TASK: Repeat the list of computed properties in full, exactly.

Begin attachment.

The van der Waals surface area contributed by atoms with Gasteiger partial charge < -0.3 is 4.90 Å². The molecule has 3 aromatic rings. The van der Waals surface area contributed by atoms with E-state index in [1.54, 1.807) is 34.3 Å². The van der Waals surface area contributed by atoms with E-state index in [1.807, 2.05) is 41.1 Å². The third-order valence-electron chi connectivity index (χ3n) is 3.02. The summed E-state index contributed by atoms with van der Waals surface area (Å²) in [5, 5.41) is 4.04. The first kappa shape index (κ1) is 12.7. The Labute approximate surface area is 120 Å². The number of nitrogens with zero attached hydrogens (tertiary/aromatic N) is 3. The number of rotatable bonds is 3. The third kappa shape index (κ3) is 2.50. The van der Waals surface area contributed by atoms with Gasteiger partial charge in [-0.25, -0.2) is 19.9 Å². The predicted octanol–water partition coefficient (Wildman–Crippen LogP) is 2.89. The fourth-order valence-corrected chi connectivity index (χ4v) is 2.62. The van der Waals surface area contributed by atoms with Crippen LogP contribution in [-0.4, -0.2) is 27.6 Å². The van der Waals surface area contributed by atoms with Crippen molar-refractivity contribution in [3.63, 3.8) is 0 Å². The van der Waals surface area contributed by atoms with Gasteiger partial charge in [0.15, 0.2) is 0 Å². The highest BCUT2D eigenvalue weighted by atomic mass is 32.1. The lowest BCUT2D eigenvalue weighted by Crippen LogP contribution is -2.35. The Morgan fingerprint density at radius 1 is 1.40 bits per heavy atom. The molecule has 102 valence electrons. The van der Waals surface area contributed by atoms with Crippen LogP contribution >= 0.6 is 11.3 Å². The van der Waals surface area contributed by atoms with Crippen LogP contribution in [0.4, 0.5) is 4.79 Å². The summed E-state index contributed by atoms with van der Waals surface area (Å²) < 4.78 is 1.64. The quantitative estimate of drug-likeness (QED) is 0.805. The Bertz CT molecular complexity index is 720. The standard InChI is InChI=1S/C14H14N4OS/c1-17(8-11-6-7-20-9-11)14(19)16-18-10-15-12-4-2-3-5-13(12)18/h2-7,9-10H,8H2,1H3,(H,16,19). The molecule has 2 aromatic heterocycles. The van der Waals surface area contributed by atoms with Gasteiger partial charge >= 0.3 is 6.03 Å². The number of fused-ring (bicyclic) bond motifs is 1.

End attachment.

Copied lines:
The van der Waals surface area contributed by atoms with Gasteiger partial charge < -0.3 is 4.90 Å². The molecule has 3 aromatic rings. The van der Waals surface area contributed by atoms with E-state index in [1.54, 1.807) is 34.3 Å². The van der Waals surface area contributed by atoms with E-state index in [1.807, 2.05) is 41.1 Å². The third-order valence-electron chi connectivity index (χ3n) is 3.02. The summed E-state index contributed by atoms with van der Waals surface area (Å²) in [5, 5.41) is 4.04. The first kappa shape index (κ1) is 12.7. The Labute approximate surface area is 120 Å². The number of nitrogens with zero attached hydrogens (tertiary/aromatic N) is 3. The number of rotatable bonds is 3. The third kappa shape index (κ3) is 2.50. The van der Waals surface area contributed by atoms with Gasteiger partial charge in [-0.25, -0.2) is 19.9 Å². The predicted octanol–water partition coefficient (Wildman–Crippen LogP) is 2.89. The fourth-order valence-corrected chi connectivity index (χ4v) is 2.62. The van der Waals surface area contributed by atoms with Crippen LogP contribution in [-0.4, -0.2) is 27.6 Å². The van der Waals surface area contributed by atoms with Crippen molar-refractivity contribution in [3.63, 3.8) is 0 Å². The van der Waals surface area contributed by atoms with Gasteiger partial charge in [0.15, 0.2) is 0 Å². The highest BCUT2D eigenvalue weighted by atomic mass is 32.1. The lowest BCUT2D eigenvalue weighted by Crippen LogP contribution is -2.35. The Morgan fingerprint density at radius 1 is 1.40 bits per heavy atom. The molecule has 102 valence electrons. The van der Waals surface area contributed by atoms with Crippen LogP contribution >= 0.6 is 11.3 Å². The van der Waals surface area contributed by atoms with Crippen LogP contribution in [0.4, 0.5) is 4.79 Å². The summed E-state index contributed by atoms with van der Waals surface area (Å²) < 4.78 is 1.64. The quantitative estimate of drug-likeness (QED) is 0.805. The Bertz CT molecular complexity index is 720. The standard InChI is InChI=1S/C14H14N4OS/c1-17(8-11-6-7-20-9-11)14(19)16-18-10-15-12-4-2-3-5-13(12)18/h2-7,9-10H,8H2,1H3,(H,16,19). The molecule has 2 aromatic heterocycles. The van der Waals surface area contributed by atoms with Gasteiger partial charge >= 0.3 is 6.03 Å². The number of fused-ring (bicyclic) bond motifs is 1.